To achieve high throughput, next generation wireless communications deploy multiple-input multiple-output (MIMO) antenna systems to exploit spatial diversity, which enables multiple streams of data to be transmitted. A critical step for companies releasing new products is to test and verify the maximum throughput of their systems. Small chambers are currently used to test maximum throughput as they are less expensive than large facilities and have demonstrated high MIMO capacity gains through measurements. However, there is little or no literature or present theory detailing the cause of the high throughput. It is hypothesized these gains are due to near-field interactions between the device-under-test (DUT) and the test antennas.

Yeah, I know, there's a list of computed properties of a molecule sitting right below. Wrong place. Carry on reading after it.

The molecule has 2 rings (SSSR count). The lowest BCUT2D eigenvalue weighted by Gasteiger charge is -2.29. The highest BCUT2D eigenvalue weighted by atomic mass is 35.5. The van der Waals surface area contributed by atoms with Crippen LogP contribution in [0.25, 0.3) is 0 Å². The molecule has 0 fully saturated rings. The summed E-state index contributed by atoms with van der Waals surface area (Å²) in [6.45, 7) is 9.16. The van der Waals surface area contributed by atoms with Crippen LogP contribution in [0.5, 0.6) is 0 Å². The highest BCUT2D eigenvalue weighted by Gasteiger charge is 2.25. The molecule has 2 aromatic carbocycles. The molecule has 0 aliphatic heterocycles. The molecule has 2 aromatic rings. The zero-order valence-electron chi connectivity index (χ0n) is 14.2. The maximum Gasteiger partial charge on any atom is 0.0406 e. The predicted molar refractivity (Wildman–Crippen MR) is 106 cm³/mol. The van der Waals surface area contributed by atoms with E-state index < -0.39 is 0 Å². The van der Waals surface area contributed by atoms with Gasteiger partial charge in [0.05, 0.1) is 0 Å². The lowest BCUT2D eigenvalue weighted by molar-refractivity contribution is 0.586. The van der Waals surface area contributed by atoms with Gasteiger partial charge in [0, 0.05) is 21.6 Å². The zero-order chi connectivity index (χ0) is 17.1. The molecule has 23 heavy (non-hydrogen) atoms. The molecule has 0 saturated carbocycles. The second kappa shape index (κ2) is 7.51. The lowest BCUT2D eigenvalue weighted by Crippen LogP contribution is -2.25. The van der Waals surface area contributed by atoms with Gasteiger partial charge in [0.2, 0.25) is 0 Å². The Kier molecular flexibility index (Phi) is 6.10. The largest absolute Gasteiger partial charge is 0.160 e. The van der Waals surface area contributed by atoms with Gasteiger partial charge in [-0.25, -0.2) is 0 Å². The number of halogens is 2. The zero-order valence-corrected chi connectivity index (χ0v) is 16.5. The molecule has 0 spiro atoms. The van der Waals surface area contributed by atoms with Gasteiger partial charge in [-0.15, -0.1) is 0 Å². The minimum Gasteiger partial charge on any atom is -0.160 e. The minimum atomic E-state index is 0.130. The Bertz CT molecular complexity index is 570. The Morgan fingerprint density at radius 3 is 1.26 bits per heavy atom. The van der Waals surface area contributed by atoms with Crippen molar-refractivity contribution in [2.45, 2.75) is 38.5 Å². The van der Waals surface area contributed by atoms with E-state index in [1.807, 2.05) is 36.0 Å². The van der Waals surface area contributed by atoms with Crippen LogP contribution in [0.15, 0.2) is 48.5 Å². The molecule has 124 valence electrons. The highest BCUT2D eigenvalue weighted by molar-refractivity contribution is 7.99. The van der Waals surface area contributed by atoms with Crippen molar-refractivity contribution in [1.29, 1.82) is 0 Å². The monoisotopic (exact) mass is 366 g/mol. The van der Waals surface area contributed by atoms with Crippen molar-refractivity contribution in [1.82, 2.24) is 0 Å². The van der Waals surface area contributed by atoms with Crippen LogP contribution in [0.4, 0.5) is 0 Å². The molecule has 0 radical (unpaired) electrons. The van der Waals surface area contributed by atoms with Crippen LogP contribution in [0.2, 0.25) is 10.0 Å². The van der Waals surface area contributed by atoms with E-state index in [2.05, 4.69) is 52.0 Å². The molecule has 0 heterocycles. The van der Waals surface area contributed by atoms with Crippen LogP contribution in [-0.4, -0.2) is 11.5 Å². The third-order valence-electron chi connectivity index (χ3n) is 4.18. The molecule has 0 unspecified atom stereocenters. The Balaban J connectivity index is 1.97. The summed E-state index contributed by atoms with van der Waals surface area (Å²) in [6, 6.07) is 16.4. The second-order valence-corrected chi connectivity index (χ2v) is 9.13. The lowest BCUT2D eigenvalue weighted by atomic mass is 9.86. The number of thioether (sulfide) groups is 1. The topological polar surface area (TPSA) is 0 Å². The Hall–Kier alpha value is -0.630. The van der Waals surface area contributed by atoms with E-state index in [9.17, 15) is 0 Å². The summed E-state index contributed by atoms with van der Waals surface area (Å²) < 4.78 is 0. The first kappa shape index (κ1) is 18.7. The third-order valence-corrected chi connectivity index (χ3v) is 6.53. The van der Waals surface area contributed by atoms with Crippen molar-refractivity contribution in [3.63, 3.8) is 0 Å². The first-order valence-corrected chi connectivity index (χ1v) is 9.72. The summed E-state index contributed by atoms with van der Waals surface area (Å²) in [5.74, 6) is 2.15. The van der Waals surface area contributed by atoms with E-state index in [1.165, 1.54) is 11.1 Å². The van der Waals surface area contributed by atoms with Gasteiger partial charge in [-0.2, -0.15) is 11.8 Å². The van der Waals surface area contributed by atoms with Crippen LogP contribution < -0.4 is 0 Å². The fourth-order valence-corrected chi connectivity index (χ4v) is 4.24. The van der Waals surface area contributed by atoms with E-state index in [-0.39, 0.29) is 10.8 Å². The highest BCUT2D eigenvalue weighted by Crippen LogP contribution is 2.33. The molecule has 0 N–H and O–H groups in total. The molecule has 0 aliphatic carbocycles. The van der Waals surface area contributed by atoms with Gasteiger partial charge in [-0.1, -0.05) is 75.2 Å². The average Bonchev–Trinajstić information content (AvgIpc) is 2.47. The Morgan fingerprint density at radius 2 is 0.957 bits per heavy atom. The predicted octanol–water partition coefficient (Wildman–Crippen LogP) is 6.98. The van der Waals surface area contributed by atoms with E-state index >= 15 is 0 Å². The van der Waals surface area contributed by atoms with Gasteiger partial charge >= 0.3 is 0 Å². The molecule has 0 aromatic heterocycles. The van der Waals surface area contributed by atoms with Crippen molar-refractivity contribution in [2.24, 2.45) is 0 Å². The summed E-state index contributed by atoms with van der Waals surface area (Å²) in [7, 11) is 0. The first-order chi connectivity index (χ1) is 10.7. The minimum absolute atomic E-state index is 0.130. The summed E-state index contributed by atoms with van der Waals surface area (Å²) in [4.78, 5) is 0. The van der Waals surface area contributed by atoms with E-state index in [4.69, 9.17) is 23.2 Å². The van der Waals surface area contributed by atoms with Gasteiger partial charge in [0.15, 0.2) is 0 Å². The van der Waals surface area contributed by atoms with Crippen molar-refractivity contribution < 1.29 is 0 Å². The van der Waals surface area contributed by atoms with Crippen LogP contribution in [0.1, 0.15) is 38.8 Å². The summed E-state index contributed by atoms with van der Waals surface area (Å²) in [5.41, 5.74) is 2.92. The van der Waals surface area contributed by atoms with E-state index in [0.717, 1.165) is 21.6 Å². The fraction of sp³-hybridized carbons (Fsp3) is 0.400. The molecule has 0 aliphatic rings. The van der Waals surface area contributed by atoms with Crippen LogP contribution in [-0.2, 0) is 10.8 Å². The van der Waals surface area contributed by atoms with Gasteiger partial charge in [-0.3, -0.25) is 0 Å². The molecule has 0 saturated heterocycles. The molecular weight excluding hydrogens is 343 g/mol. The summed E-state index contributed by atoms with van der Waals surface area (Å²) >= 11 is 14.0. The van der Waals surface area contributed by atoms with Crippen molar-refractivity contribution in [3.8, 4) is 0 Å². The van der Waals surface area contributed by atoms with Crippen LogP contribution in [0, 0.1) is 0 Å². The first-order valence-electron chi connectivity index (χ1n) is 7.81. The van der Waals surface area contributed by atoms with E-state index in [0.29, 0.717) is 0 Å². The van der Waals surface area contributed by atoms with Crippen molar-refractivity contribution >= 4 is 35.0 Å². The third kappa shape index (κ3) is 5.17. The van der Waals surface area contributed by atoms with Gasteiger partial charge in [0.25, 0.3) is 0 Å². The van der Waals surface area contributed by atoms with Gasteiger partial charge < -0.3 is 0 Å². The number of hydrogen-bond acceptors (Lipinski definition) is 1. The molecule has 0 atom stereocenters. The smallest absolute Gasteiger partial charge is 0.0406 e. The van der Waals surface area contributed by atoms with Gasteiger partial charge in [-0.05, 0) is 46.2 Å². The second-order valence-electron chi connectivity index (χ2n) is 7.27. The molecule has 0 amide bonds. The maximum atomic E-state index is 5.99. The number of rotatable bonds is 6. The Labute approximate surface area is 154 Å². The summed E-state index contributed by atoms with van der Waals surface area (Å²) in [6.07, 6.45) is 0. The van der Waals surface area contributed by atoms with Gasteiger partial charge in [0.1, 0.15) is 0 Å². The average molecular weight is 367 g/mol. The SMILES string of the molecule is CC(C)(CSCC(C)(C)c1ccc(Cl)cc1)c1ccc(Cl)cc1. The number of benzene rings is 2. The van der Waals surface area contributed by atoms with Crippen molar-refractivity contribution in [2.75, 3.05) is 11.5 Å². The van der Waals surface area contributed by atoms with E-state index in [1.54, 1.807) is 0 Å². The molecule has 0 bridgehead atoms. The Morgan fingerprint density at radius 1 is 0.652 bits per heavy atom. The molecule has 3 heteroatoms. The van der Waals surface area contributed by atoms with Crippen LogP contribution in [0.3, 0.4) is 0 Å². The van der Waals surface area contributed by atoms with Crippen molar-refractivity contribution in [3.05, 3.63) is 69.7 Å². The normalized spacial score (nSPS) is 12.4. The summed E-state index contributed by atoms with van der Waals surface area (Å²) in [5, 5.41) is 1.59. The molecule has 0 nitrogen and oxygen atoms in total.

The purpose of the proposed work is to derive the capacity of MIMO communications systems in a near-field environment and to determine the impact a small chamber has on throughput.